​Why Women are Leaving Your Bank

Women now own 36 percent of North America’s private businesses, control almost half the personal wealth, and the pace of growth for women has overtaken growth for men. This trend is expected to continue and should give banks something to think about. “Gender-neutral” products and services are de facto male-focused because they do not take into consideration the wealth gap and or other gender-specific priorities or concern. Unsurprisingly, women are overwhelmingly dissatisfied with the services their bank is providing.

Although increased opportunities in education and the workforce have shrunk the pay gap for younger women, men still earn more. And the wealth gap is about more than just income. Women live longer, their salaries peak earlier, and they retire with less money saved than men. A BMO study links the wealth gap to the heavier burden on women as caregivers who spend more time taking care of children, aging parents, and other family members than men. Given the significant difference in men and women’s financial circumstances, it seems peculiar that banks are still trying to sell women products and services that don’t consider their specific needs.

We conducted a study on the stealth attrition of banking customers to gain insights into why so many people are leaving their primary financial institution and there are some clear delineations on gender lines. The group most at risk to leave their primary financial institution skews heavily female. Women make up 59% of the high-risk transaction centric demographic, so named for their purely transactional relationship with banks. They do not view their bank as a good place to get financial advice, nor do they see their relationship with the bank as long-term or trusting. However, financial advice, coaching, and seminars were key reasons they would visit the branch more often. Financial advice is an unmet need for banking clients generally, but for women the need is urgent. In order to meet their growing expectations, banks will not only need to look at women-specific issues, but at the way women consider and choose financial services. Here are some key ways banks can tailor services to women:

Help manage career interruptions

Life events like having children, going through the emotional stages of divorce, and dealing with personal health issues affect women’s ability to earn and manage money differently than men. Considering what is a bad marriage is essential when examining the factors that can have a substantial impact on women’s financial well-being. Women often interrupt their career trajectories to care for young children, are more likely to become full-time single parents after divorce, and, with 80% of women outliving their spouses, these life events significantly shape a woman’s financial stability. Not only do women need divorce lawyers to help them manage when going through a divorce, they also need empathetic financial advisors they feel they can trust. That means more women in this role and ensuring all staff, regardless of gender, are well-versed in how to navigate the kind of financial curveballs women are likely to face. If banks do not start offering such services, women will find them elsewhere.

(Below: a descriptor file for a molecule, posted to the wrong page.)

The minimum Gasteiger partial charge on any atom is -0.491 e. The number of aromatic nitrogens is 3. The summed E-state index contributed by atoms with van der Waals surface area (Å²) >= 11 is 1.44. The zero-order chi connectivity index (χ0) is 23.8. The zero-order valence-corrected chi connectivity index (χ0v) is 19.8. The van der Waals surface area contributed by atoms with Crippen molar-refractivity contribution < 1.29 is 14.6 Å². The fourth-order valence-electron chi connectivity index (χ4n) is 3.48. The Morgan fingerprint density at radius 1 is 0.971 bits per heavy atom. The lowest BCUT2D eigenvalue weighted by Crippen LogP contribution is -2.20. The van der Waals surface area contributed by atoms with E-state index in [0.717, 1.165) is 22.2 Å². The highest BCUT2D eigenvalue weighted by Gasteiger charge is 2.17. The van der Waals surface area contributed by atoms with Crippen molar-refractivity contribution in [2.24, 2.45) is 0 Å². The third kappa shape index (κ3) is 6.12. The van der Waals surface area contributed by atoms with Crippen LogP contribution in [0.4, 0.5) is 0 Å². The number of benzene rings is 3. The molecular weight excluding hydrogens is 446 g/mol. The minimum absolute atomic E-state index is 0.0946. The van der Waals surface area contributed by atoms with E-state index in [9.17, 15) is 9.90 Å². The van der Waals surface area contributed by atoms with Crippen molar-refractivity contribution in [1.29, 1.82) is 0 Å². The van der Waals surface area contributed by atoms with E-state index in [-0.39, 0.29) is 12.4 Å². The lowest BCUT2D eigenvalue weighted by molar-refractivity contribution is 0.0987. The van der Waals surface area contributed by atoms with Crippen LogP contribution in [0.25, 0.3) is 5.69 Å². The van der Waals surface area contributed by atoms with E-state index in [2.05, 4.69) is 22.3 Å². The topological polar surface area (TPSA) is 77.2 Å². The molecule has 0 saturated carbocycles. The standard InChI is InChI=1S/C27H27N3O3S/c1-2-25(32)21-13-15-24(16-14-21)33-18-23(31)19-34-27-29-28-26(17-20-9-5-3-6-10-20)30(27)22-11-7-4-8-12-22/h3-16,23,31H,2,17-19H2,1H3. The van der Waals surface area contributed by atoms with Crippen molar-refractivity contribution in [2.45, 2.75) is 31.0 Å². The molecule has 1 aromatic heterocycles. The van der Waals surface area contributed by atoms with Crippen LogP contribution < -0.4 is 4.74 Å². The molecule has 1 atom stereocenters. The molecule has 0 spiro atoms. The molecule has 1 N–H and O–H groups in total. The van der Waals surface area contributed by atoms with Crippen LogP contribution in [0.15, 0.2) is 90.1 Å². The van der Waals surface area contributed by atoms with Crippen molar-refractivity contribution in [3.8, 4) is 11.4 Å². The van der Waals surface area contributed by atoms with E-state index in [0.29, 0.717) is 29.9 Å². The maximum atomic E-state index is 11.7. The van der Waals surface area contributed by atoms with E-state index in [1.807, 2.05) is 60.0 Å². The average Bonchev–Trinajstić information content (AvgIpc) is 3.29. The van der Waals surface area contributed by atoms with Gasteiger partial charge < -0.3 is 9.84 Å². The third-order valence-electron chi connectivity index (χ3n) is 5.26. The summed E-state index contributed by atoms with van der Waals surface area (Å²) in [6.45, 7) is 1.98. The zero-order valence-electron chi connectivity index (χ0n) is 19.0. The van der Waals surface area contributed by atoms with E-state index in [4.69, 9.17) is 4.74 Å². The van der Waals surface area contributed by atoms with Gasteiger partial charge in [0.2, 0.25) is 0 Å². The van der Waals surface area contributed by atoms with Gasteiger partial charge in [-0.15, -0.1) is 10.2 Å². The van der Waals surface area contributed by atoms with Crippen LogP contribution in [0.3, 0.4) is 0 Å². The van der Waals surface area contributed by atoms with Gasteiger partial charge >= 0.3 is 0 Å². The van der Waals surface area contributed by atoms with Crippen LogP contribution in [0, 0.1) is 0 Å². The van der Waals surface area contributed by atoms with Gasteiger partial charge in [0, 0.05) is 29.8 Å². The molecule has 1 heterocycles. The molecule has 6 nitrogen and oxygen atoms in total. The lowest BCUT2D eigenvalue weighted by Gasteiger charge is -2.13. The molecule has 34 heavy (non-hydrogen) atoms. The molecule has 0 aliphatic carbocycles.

Understand how women invest differently

There is a myth that women don’t want to invest because they are risk-averse. Ellevest, a female-targeted investment group, believes women have different goals and take a different approach when it comes to investment and that it is in fact a lack of engagement and confidence that keeps women from taking action. A LearnVest study found that 45% of men say they are financially confident – but only 27% of women say the same thing – perhaps unsurprising given the investment industry has made no attempt to engage women. Banks can fill this gap by taking an approach that focuses on what women value in investment opportunities. Women are not looking to move money around frequently – they want longer term investments and franchise opportunities Australia that will build financial security, and are motivated by family and legacy rather than personal wealth and power. Women will spend more time investigating and want more information before making a decision, and are more likely to prefer investments that match their personal values. Advisors need to better understand the decision-making process and motivation of women to be able to engage them and find investments that suit their needs. If banks cannot convince women they are able to understand what they want, women will look to smaller, niche investment companies who do.

Support female entrepreneurs

According to Forbes, the golden age of female entrepreneurship is upon us. However, one of the biggest challenges women face is access to capital – in fact, women entrepreneurs start companies with 50% less than their male counterparts. Lending to women in traditional banks has gone up, but online lenders are encroaching on this share with simple applications that can be done from anywhere, with quick results. Banks need to simplify and expedite loan applications to ensure attrition to easier processes does not occur. But most importantly, creating small business hubs that are inclusive and targeted to women will give value-oriented female entrepreneurs a reason to deepen their relationship with their bank, rather than leave in search of greener grass.

Non-gender specific financial products and services leave a gap in the market. Banks need to leverage a nimble approach and create female-focused services that speak directly to the financial challenges of women. As control of capital shifts increasingly into women’s hands, ignoring their needs puts banks at a higher risk of attrition to competition who offer more targeted services. Women currently dominate the least satisfied group of banking customers. It is time for banks to give them a reason for that to change.